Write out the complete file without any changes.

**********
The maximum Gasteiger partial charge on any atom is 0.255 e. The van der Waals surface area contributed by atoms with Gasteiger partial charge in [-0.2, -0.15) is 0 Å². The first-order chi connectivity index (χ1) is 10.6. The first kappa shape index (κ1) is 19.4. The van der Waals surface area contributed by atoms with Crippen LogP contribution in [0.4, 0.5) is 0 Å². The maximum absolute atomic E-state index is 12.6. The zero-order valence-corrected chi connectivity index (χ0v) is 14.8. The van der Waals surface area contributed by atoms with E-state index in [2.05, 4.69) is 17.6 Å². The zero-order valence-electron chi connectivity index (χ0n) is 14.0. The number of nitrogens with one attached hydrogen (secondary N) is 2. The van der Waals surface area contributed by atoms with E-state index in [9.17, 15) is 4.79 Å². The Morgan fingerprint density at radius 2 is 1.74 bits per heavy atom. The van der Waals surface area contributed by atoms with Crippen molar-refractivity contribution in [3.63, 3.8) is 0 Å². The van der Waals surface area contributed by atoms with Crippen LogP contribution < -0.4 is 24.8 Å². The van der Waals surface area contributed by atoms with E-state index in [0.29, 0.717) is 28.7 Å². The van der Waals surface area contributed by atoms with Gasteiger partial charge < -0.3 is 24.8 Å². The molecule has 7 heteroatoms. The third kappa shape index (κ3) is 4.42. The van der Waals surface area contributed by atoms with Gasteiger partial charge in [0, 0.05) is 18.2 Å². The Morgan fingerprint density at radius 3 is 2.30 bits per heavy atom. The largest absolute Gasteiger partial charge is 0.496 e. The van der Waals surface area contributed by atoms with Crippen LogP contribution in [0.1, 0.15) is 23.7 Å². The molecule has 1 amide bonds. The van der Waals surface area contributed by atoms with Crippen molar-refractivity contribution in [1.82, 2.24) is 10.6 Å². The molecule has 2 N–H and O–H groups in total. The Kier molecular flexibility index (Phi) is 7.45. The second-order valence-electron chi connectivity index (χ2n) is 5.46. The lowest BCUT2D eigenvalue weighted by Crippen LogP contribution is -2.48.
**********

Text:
The maximum Gasteiger partial charge on any atom is 0.255 e. The van der Waals surface area contributed by atoms with Gasteiger partial charge in [-0.2, -0.15) is 0 Å². The first-order chi connectivity index (χ1) is 10.6. The first kappa shape index (κ1) is 19.4. The van der Waals surface area contributed by atoms with Crippen LogP contribution in [0.4, 0.5) is 0 Å². The maximum absolute atomic E-state index is 12.6. The zero-order valence-corrected chi connectivity index (χ0v) is 14.8. The van der Waals surface area contributed by atoms with E-state index in [2.05, 4.69) is 17.6 Å². The zero-order valence-electron chi connectivity index (χ0n) is 14.0. The number of nitrogens with one attached hydrogen (secondary N) is 2. The van der Waals surface area contributed by atoms with E-state index in [9.17, 15) is 4.79 Å². The Morgan fingerprint density at radius 2 is 1.74 bits per heavy atom. The van der Waals surface area contributed by atoms with Crippen molar-refractivity contribution in [3.63, 3.8) is 0 Å². The van der Waals surface area contributed by atoms with Crippen LogP contribution < -0.4 is 24.8 Å². The van der Waals surface area contributed by atoms with E-state index in [0.29, 0.717) is 28.7 Å². The van der Waals surface area contributed by atoms with Gasteiger partial charge < -0.3 is 24.8 Å². The molecule has 7 heteroatoms. The third kappa shape index (κ3) is 4.42. The van der Waals surface area contributed by atoms with Gasteiger partial charge in [0, 0.05) is 18.2 Å². The Morgan fingerprint density at radius 3 is 2.30 bits per heavy atom. The largest absolute Gasteiger partial charge is 0.496 e. The van der Waals surface area contributed by atoms with Crippen LogP contribution in [0.1, 0.15) is 23.7 Å². The molecule has 1 amide bonds. The van der Waals surface area contributed by atoms with Crippen molar-refractivity contribution in [1.82, 2.24) is 10.6 Å². The molecule has 2 N–H and O–H groups in total. The Kier molecular flexibility index (Phi) is 7.45. The second-order valence-electron chi connectivity index (χ2n) is 5.46. The lowest BCUT2D eigenvalue weighted by Crippen LogP contribution is -2.48.